Given that $\Sigma\vdash\phi \Leftrightarrow \Sigma\vDash\phi$, I want to prove: $\Sigma \text{ satisfiable} \Leftrightarrow \text{ every finite subset of } \Sigma \text{ is satisfiable}$.

I will post my idea below, but I can't quite finish the $\Leftarrow$ direction. I would need that the set which I will call $\Delta$ is finite. Can someone point out what I'm missing please? Thank you very much.

Proof: The $\Rightarrow$ direction holds because if $\Sigma$ is satisfiable it has a model, which in turn is a model of every (especially every finite) subset of $\Sigma$.

$\Leftarrow$: Proof by contradiction. If $\Sigma$ is not satisfiable, then it isn't consistent. I.e. $\Sigma \vdash \bot$. This means that there is a subset $\Delta$ of $\Sigma$ from which $\bot$ is derivable. Correctness then gives $\Delta \vDash\bot$, i.e. for every model $\mathscr{A}$ one has that $\mathscr{A}\vDash\Delta$ gives $\mathscr{A}\vDash\bot$. But the last statement applies for no model, so we already have $\mathscr{A}\not\vDash\Delta$ for every $\mathscr{A}$, meaning that $\Delta$ has no model. If I knew that $\Delta$ was finite, then I would have a contradiction.

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    $\begingroup$ Every proof uses only finitely many statements from $\Sigma$. $\endgroup$ – Dustan Levenstein Feb 3 '16 at 19:32
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    $\begingroup$ If $\Sigma\vdash\bot$ then there is a finite $\Delta\subseteq\Sigma$ such that $\Delta\vdash\bot$. $\endgroup$ – BrianO Feb 3 '16 at 19:32

Hint: call $n$ the length of a proof of $\bot$ from $\Sigma$. Then, at most $n$ formulas of $\Sigma$ appear in the proof. Set $\Delta=\{\gamma\in\Sigma: \text{$\gamma$ appears in the given proof of $\bot$ from $\Sigma$}\}$. Then $\Delta$ is finite and $\Delta\vdash\bot$.

  • $\begingroup$ Is there an intuitive reason why a proof has to be finite? $\endgroup$ – azureai Feb 3 '16 at 19:49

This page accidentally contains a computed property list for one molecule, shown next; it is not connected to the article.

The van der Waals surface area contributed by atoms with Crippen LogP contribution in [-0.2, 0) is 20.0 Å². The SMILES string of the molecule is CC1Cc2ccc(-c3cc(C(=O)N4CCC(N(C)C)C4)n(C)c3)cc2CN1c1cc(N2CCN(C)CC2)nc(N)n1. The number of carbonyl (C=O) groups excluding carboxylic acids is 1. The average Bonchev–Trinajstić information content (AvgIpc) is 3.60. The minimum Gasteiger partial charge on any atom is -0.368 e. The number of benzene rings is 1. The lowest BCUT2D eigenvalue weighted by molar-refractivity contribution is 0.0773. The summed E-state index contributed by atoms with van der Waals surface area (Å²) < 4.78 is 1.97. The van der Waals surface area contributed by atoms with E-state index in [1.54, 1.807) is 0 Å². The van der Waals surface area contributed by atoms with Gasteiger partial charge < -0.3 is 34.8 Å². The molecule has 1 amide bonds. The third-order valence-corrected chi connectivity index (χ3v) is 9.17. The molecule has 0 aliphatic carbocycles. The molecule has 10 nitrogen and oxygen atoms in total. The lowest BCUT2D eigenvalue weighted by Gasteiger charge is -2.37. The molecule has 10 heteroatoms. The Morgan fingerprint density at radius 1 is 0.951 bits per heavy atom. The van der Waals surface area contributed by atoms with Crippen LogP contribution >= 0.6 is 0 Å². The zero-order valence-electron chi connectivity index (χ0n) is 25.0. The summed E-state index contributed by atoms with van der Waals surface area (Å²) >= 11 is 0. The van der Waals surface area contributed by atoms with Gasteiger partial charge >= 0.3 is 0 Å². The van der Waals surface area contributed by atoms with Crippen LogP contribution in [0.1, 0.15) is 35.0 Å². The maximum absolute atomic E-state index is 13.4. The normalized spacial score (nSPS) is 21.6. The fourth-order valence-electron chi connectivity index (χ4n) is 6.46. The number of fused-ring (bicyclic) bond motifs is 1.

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    $\begingroup$ I'm not sure what your definitions are, but in most cases, formulas are defined to be finite, if proofs could be infinitely long, then that'd contradict the finiteness of a formula (as you could construct infinite formulas from proofs). $\endgroup$ – YoTengoUnLCD Feb 3 '16 at 19:53
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    $\begingroup$ It will be provable from the formal definition of a derivation/formal proof. For example, one book might say that a derivation is a finite sequence of formulas such that each formula is an axiom, an assumption, or derivable form previous formulas by modus ponens. Another book might define a derivation to be a finite tree of a particular kind. There are logics other than first-order logic where a proof may involve infinitely many formulas, but in those logics compactness does not generally hold. @see $\endgroup$ – Carl Mummert Feb 3 '16 at 20:29
  • $\begingroup$ @Carl Mummert Thank you for the elaboration. $\endgroup$ – azureai Feb 3 '16 at 20:59

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